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Showing posts from February, 2022

How to Respond to War for Ukraine

Rebbe Nachman of Breslov, the incomparable nineteenth century Hasidic rabbi who lived and taught in what is now Ukraine, once said, “The whole world is a narrow bridge, but the essence is not to be afraid.” These days the world appears even more narrow. We are afraid. We watch in horror as ordinary Ukrainians fight battle hardened Russian soldiers. We worry about Vladimir Putin’s designs. We fear about the emerging humanitarian crisis. If you would like to support efforts to alleviate this crisis, I recommend the following: UJA-Federation of New York “In light of the escalation of violence, UJA-Federation of New York has approved up to $3 million in emergency funding to support the Jewish community of Ukraine. To date, $1.375 million has been allocated to our primary overseas partners — the American Jewish Joint Distribution Committee (JDC) and the Jewish Agency for Israel (JAFI) — who have the capacity, experience, and reach to provide for the safety and well-being of the Jewish comm

Fire and Light; Fear and Awe

The Torah declares: “You shall kindle no fire throughout your settlements on the sabbath day.” (Exodus 35) And the tradition constructs a myriad of laws so that one does not even inadvertently light a fire. Electric lights cannot be turned on or off. The stove is kept at a simmer. Driving cars is not allowed. The lighting of Shabbat candles is performed eighteen minutes before sunset and the kindling of the havdalah candle well after it becomes dark on Saturday evening. And while I am not observant of these prohibitions and drive and cook and turn the lights on and off (if one counts telling Google to do this for me) and even light Friday evening’s candles when our family is together rather than at the exact appointed minute, I understand the Torah’s intention of prohibiting kindling fires. Fire can be dangerous; it can burn. This is the essence of why it was prohibited. It can consume; it can destroy. Such powers are contrary to Shabbat; they are forbidden on this holiest of da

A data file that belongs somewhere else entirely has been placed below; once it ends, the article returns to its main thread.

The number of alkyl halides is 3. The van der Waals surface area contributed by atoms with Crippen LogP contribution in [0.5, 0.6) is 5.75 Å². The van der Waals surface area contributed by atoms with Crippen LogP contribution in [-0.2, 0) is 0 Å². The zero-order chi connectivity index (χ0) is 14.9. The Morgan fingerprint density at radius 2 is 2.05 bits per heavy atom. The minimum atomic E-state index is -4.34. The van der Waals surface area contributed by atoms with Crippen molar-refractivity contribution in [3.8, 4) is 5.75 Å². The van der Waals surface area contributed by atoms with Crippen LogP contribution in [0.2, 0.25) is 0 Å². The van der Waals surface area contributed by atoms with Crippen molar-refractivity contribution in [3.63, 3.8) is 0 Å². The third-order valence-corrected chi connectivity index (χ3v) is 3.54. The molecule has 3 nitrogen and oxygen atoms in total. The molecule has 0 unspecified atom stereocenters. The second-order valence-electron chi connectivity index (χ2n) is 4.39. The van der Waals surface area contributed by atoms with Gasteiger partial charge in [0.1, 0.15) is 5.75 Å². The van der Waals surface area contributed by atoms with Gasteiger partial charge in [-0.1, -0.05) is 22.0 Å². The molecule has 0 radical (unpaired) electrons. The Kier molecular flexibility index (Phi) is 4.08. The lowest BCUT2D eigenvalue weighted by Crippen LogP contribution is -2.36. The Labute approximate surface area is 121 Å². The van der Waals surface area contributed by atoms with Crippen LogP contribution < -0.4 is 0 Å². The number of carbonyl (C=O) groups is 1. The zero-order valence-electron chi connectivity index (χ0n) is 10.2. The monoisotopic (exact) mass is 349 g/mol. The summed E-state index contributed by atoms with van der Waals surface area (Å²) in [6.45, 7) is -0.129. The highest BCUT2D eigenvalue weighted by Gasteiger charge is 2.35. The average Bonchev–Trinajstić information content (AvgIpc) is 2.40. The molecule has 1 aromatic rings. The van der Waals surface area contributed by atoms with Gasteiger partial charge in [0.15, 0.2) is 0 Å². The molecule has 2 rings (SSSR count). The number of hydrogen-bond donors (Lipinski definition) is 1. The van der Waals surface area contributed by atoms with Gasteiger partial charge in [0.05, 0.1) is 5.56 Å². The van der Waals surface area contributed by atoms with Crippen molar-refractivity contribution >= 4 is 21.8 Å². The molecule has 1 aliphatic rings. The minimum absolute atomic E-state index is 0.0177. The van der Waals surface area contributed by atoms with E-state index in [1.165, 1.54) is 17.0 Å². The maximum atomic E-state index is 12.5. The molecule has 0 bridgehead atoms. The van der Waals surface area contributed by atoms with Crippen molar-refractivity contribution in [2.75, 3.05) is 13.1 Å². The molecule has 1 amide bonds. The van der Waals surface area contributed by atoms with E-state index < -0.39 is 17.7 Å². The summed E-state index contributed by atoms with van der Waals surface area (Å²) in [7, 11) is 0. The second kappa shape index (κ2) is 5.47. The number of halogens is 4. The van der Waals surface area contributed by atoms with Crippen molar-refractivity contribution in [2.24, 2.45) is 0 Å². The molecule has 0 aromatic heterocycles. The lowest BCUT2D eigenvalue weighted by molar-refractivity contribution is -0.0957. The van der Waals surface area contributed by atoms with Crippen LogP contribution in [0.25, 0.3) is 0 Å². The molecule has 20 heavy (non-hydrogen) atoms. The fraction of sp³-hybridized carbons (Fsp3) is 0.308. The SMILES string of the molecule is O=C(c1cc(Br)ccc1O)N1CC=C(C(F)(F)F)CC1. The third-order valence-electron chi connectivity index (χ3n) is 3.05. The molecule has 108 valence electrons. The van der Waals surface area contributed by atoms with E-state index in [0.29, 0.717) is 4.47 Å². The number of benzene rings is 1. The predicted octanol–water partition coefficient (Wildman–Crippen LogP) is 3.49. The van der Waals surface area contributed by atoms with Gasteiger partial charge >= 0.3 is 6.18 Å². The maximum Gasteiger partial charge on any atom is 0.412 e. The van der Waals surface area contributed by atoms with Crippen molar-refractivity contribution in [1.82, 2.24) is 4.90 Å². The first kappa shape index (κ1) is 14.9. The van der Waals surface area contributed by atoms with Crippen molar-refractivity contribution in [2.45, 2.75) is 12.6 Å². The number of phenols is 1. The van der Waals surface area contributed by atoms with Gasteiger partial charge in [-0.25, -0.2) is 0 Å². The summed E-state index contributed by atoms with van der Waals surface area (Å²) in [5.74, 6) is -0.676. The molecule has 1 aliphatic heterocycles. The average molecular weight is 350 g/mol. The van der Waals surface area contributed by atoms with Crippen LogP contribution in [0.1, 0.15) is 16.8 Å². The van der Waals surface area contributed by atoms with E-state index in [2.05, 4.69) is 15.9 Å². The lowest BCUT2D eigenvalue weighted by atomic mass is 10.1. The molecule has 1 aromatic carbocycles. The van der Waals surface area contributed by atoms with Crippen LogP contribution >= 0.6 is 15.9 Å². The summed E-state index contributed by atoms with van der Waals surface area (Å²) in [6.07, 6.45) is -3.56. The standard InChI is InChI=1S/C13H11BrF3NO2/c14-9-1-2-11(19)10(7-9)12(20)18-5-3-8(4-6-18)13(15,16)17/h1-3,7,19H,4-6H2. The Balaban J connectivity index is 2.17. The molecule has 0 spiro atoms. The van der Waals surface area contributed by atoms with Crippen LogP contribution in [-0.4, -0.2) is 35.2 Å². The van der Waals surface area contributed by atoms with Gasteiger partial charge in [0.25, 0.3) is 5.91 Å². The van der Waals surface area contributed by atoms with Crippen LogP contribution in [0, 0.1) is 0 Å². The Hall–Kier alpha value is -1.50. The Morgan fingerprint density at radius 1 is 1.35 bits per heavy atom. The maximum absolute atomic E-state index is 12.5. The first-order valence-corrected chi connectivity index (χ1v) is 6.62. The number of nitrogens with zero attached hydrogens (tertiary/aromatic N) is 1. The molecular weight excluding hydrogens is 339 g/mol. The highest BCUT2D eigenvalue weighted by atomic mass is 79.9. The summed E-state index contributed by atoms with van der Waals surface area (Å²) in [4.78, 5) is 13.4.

The Artist's Eye

The artisan, Bezalel, is chosen to fashion the tabernacle and its furnishings. He is from the tribe of Judah, the largest of the tribes. His assistant, Oholiab, is from Dan, the smallest tribe. According to the Talmud this shows that everyone is represented in the building of these holy items. The rabbis also suggest Moses was displeased that God did not choose him. He assumed God would have picked him because God chooses him to do everything else. Again, the rabbis offer a message. Don’t think that only someone as holy as Moses can draw near to God or in this case, help us build something that adds holiness to our lives. Anyone, and everyone, can help us fashion the sacred and draw the earthly closer to the heavenly. Moreover, Bezalel is endowed with a “divine spirit of wisdom, understanding and knowledge of every kind of craft.” (Exodus 31) He is a first rate artist. I wonder. What makes an artist top notch? Each of us has our favorite. I may be partial to Ansel Adams and others to

Lighting Jewish Flames

“What happened to the old eternal light? If it is eternal, how can it be replaced?” the seventh graders asked when our first class met in our newly renovated sanctuary. My answer that the new light is more beautiful and uses an energy saving LED bulb was met with disapproval. “It’s eternal!” they shouted back. I realized that as far as they are concerned our synagogue has always existed. The founding date of 1963 is just as distant as 1948, or for that matter, 70 C.E. This synagogue is the only place most of them have ever known. I imagine they also think this Jewish space will exist forever. Their synagogue is as eternal as the eternal light. Their questions made me realize that eternity is more about memory than fact. This can be a jarring realization. Every synagogue has an eternal light. In some they are modern. In others more traditional. I cannot think of a synagogue without this familiar symbol. The term, however, suggests a misunderstanding of the Torah’s intention. The Torah c

Holy Places

Our homes are called a mikdash ma’at, a small sanctuary, because this is where Judaism, and Jewish values are most lived. We can pray there. We can eat there. We can offer words of healing there. We can most importantly rejoice there. This is why as maddening as this pandemic continues to be, meeting on Zoom or livestream for what is now nearly two years, makes perfect Jewish sense. Abraham Joshua Heschel said, we sanctify time rather than place, moments rather than even mountains. We do not urge people to pilgrimage to far off destinations but instead compel them to allow a day, the day of Shabbat, to transport them to another place. And yet, this week we read God’s instruction, “Build for me a sanctuary that I dwell among them.” (Exodus 25) This is followed by a list of all the items the Israelites will need to build a portable tabernacle for God. It is quite an exhaustive list. Gold, silver and copper. Blue, purple and crimson yarns. Tanned ram skins and even dolphin skins. Despi